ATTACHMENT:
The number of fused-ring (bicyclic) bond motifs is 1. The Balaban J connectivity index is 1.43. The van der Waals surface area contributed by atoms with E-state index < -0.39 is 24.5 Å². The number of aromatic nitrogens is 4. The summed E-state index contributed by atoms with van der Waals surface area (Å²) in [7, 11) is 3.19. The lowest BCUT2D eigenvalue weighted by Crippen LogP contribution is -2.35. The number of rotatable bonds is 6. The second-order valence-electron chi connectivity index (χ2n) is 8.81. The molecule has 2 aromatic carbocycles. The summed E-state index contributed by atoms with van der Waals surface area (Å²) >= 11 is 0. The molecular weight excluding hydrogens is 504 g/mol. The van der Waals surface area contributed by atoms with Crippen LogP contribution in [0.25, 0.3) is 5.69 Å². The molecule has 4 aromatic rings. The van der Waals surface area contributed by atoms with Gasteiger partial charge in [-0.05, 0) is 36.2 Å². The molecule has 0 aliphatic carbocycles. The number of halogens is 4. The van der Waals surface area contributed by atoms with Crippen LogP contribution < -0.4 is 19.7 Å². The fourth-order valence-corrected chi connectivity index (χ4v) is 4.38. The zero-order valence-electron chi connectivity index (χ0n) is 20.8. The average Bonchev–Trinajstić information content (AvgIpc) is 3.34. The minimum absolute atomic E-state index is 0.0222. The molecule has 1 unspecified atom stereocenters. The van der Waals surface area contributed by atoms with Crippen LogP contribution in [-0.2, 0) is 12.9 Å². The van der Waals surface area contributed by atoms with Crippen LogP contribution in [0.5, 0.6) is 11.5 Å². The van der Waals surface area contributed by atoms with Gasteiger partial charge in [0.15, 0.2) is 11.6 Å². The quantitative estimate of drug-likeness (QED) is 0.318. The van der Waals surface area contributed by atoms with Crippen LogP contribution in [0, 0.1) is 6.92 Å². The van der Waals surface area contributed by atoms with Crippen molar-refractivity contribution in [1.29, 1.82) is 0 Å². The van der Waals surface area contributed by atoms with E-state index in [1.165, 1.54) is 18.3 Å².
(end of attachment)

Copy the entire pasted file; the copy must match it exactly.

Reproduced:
The number of fused-ring (bicyclic) bond motifs is 1. The Balaban J connectivity index is 1.43. The van der Waals surface area contributed by atoms with E-state index < -0.39 is 24.5 Å². The number of aromatic nitrogens is 4. The summed E-state index contributed by atoms with van der Waals surface area (Å²) in [7, 11) is 3.19. The lowest BCUT2D eigenvalue weighted by Crippen LogP contribution is -2.35. The number of rotatable bonds is 6. The second-order valence-electron chi connectivity index (χ2n) is 8.81. The molecule has 2 aromatic carbocycles. The summed E-state index contributed by atoms with van der Waals surface area (Å²) >= 11 is 0. The molecular weight excluding hydrogens is 504 g/mol. The van der Waals surface area contributed by atoms with Crippen LogP contribution in [0.25, 0.3) is 5.69 Å². The molecule has 4 aromatic rings. The van der Waals surface area contributed by atoms with Gasteiger partial charge in [-0.05, 0) is 36.2 Å². The molecule has 0 aliphatic carbocycles. The number of halogens is 4. The van der Waals surface area contributed by atoms with Crippen LogP contribution < -0.4 is 19.7 Å². The fourth-order valence-corrected chi connectivity index (χ4v) is 4.38. The zero-order valence-electron chi connectivity index (χ0n) is 20.8. The average Bonchev–Trinajstić information content (AvgIpc) is 3.34. The minimum absolute atomic E-state index is 0.0222. The molecule has 1 unspecified atom stereocenters. The van der Waals surface area contributed by atoms with Crippen LogP contribution in [-0.2, 0) is 12.9 Å². The van der Waals surface area contributed by atoms with Crippen LogP contribution in [0.5, 0.6) is 11.5 Å². The van der Waals surface area contributed by atoms with Gasteiger partial charge in [0.15, 0.2) is 11.6 Å². The quantitative estimate of drug-likeness (QED) is 0.318. The van der Waals surface area contributed by atoms with Crippen LogP contribution in [0, 0.1) is 6.92 Å². The van der Waals surface area contributed by atoms with Crippen molar-refractivity contribution in [1.29, 1.82) is 0 Å². The van der Waals surface area contributed by atoms with E-state index in [1.165, 1.54) is 18.3 Å².